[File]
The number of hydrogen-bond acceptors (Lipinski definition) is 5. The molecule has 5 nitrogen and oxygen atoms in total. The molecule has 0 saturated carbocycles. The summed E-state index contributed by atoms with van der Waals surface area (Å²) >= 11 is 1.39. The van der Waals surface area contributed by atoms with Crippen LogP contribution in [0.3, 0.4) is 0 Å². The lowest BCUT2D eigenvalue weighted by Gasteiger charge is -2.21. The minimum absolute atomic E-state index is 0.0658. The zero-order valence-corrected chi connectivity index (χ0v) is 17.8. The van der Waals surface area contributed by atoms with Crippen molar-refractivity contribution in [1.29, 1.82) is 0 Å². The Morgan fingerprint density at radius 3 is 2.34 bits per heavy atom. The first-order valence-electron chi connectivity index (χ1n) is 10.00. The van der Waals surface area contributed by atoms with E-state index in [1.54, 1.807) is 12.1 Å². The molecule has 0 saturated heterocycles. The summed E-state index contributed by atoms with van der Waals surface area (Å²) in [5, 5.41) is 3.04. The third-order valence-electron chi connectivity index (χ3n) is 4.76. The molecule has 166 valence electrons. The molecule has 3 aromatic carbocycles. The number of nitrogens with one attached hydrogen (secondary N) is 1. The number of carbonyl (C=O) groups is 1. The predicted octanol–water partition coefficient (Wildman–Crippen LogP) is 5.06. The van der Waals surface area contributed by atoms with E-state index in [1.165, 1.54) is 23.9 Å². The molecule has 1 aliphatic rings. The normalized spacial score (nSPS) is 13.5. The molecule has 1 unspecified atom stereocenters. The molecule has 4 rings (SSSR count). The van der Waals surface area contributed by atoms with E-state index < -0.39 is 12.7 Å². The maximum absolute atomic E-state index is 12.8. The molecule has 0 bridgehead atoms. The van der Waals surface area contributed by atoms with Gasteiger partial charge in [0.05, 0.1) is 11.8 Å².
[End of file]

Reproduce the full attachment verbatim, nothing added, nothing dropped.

The number of hydrogen-bond acceptors (Lipinski definition) is 5. The molecule has 5 nitrogen and oxygen atoms in total. The molecule has 0 saturated carbocycles. The summed E-state index contributed by atoms with van der Waals surface area (Å²) >= 11 is 1.39. The van der Waals surface area contributed by atoms with Crippen LogP contribution in [0.3, 0.4) is 0 Å². The lowest BCUT2D eigenvalue weighted by Gasteiger charge is -2.21. The minimum absolute atomic E-state index is 0.0658. The zero-order valence-corrected chi connectivity index (χ0v) is 17.8. The van der Waals surface area contributed by atoms with Crippen molar-refractivity contribution in [1.29, 1.82) is 0 Å². The Morgan fingerprint density at radius 3 is 2.34 bits per heavy atom. The first-order valence-electron chi connectivity index (χ1n) is 10.00. The van der Waals surface area contributed by atoms with E-state index in [1.54, 1.807) is 12.1 Å². The molecule has 0 saturated heterocycles. The summed E-state index contributed by atoms with van der Waals surface area (Å²) in [5, 5.41) is 3.04. The third-order valence-electron chi connectivity index (χ3n) is 4.76. The molecule has 166 valence electrons. The molecule has 3 aromatic carbocycles. The number of nitrogens with one attached hydrogen (secondary N) is 1. The number of carbonyl (C=O) groups is 1. The predicted octanol–water partition coefficient (Wildman–Crippen LogP) is 5.06. The van der Waals surface area contributed by atoms with E-state index in [1.165, 1.54) is 23.9 Å². The molecule has 1 aliphatic rings. The normalized spacial score (nSPS) is 13.5. The molecule has 1 unspecified atom stereocenters. The molecule has 4 rings (SSSR count). The van der Waals surface area contributed by atoms with E-state index < -0.39 is 12.7 Å². The maximum absolute atomic E-state index is 12.8. The molecule has 0 bridgehead atoms. The van der Waals surface area contributed by atoms with Gasteiger partial charge in [0.05, 0.1) is 11.8 Å².